Caroline Farrell

Short Story // Boomer Trudy

époque press
pronounced: /epƏk/
definition: /time/era/period

The city canteen was supposed to be just for the bus workers, but they never seemed to mind us using it. Cheap and cheerless, like yourself Boomer Trudy. The little smackhead sneered at me. Lurking there. Tapping for odds. The state of her. Get up that lane, I roared back, the bandy legs on her barely holding her up as she scurried off. I wasn’t angry with her. If anything, I was very sorry for the girl. She was trouble though, and I didn’t need a scene.

     I was hoping to get back inside the canteen, you see, to look for me friend, Jamboy. Gas young fellah. Reminds me of me own lad, and I miss sharing me lunch with him. In normal times, if I didn’t see him there, I’d know to look for him in the central library. Reading or sleeping. But they’ve changed all the rules now. I have no access. To the library. To the canteen. To Jamboy. It seems a long time since I saw him. Since I got to ask him what that word meant. The thing the bandy smackhead kept calling me. Well, I sprayed me mouthful of tea out all over the table when he explained it to me. Never heard such a pile of shite in me life!

     I noticed a couple of patches on me scalp the other day. Smooth and hairless and worrying, and I felt me stomach sink deep into me boots. I try to look after me hair. To keep it long like it was when me Ma used to wash it with me leaning over the sink in her scullery kitchen. Oh, that lovely sensation of cold water rinsing the soap out of me glossy tresses, and me Ma telling me how gorgeous I was. She was the gorgeous one. All legs and flat belly, and salt and pepper perm. Much better looking than I ever was. Especially on her Saturday night out. Her time to shine. Rocking off out to the pub in a new top or pair of shoes. Paid for with the Frawley’s club dockets she saved on each week. I scratch a lot now, and me nails digging in feels like how she used to scrape me scalp for nits with her steel comb. She never found any. They wouldn’t dare invade her only daughter’s head. I miss me Ma something terrible. 

     The patches are bothering me though. I keep touching them and the feeling is bringing me down and back to other days. Like that one time in school when the head penguin came into the classroom and picked me out for me long glossy tresses. Sneering at me with her liver lips. Clumps of me hair wrapped in her fat fingers as she grabbed a rubber band from the teacher’s desk and tangled me hair into a ponytail – and it getting all matted as she yanked me in between the desks like a ragdoll. Who did I think I was, flicking me dirty germs all over the place? Me head throbbed for days after.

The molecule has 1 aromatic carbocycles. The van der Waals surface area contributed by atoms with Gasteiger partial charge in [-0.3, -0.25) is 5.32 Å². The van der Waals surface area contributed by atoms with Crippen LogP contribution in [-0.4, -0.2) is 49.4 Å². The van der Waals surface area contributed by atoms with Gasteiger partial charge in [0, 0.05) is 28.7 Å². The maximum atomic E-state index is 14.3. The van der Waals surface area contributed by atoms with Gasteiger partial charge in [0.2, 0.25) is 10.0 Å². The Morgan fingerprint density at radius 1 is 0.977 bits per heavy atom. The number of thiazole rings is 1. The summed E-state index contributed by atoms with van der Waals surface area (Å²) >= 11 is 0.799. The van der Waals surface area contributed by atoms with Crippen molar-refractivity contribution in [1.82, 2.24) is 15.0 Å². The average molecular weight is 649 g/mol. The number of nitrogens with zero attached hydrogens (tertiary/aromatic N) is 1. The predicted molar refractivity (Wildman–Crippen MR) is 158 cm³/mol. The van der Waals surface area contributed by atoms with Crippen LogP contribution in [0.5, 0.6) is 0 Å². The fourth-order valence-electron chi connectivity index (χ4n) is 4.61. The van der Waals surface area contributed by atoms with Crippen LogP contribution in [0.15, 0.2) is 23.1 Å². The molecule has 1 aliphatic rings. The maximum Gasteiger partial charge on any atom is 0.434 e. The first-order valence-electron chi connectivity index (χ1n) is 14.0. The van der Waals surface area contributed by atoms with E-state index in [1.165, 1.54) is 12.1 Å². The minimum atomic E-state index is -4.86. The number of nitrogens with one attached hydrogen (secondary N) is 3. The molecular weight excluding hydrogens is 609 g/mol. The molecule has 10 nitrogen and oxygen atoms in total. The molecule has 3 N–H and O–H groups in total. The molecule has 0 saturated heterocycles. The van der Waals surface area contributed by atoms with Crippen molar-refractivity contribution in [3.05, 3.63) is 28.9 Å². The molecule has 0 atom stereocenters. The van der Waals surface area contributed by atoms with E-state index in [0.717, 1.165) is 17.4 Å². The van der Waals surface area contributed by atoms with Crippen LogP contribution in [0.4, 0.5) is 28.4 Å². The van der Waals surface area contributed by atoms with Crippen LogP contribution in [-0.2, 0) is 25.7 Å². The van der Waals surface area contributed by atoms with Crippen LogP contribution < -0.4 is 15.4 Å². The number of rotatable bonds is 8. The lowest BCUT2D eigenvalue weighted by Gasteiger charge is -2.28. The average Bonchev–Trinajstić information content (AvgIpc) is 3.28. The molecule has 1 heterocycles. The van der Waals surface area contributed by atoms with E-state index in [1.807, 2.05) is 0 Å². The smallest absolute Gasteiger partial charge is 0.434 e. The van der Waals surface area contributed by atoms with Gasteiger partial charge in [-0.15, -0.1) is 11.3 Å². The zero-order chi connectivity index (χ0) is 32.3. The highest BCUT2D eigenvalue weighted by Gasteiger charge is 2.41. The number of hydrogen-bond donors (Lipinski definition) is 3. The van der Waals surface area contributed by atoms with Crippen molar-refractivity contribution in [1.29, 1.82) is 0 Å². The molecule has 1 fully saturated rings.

I got a doll for Christmas that year. She had glittery lilac bellbottoms and a hole in the back of her head where a long rope of blonde hair would grow from if you tugged at it. Magic she was and I wanted to change me name to hers. Sheena. In our back yard, I started to play a game. I was the penguin, calling the doll bad names with a. full. stop. between. every. word. I. shrieked as I yanked Sheena around the place by her ponytail – ‘til me Ma caught me, and wanted to know where I had learned to do such a nasty thing.

     When I told her, me Ma’s lovely face creased up like she was after being punched in the heart and the very next day, she showed up at the school and tore strips off the head penguin – even pulled the veil off her – and there for all to see was me tormentor’s own baldy, scabby head on show. I did feel sorry for that nun, but only that one time. 

     I didn’t go to school much after that. Neither did me friend, Tracy. She kicked the crap out of a penguin a couple of times. Very angry she was. And tough as any of the boys we knew, including all her brothers. She used to keep her clothes on in bed. And she had an angel in her parlour. Well, not in her parlour, but in her Ma’s and Da’s. His name was Gabriel, or I might have made that up, you know, because of the angel thing. But he was only ever laid down in the pram when I saw him. On his own in the parlour, clean and pale, and breathing all croupy. Tracy said he was handicapped. You don’t hear that word now, thank god. One day, Angel Gabriel was gone, and Tracy was beating up another penguin.